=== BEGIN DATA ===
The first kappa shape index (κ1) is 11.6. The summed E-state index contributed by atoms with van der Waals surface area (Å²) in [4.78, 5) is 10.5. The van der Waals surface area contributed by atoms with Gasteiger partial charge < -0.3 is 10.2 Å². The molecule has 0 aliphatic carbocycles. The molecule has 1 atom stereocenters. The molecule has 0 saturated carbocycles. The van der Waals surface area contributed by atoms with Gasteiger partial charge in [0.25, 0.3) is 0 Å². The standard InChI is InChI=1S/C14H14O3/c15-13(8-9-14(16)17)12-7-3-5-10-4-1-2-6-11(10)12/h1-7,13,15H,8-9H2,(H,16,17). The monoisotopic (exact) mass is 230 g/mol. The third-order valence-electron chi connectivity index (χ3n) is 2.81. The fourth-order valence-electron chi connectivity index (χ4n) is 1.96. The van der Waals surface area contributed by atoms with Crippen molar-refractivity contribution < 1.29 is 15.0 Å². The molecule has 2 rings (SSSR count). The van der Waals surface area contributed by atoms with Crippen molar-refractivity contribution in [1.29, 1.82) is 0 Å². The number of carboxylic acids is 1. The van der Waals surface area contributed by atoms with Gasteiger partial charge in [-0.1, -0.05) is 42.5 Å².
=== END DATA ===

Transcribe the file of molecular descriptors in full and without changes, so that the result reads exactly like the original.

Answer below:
The first kappa shape index (κ1) is 11.6. The summed E-state index contributed by atoms with van der Waals surface area (Å²) in [4.78, 5) is 10.5. The van der Waals surface area contributed by atoms with Gasteiger partial charge < -0.3 is 10.2 Å². The molecule has 0 aliphatic carbocycles. The molecule has 1 atom stereocenters. The molecule has 0 saturated carbocycles. The van der Waals surface area contributed by atoms with Gasteiger partial charge in [0.25, 0.3) is 0 Å². The standard InChI is InChI=1S/C14H14O3/c15-13(8-9-14(16)17)12-7-3-5-10-4-1-2-6-11(10)12/h1-7,13,15H,8-9H2,(H,16,17). The monoisotopic (exact) mass is 230 g/mol. The third-order valence-electron chi connectivity index (χ3n) is 2.81. The fourth-order valence-electron chi connectivity index (χ4n) is 1.96. The van der Waals surface area contributed by atoms with Crippen molar-refractivity contribution < 1.29 is 15.0 Å². The molecule has 2 rings (SSSR count). The van der Waals surface area contributed by atoms with Crippen molar-refractivity contribution in [1.29, 1.82) is 0 Å². The number of carboxylic acids is 1. The van der Waals surface area contributed by atoms with Gasteiger partial charge in [-0.1, -0.05) is 42.5 Å².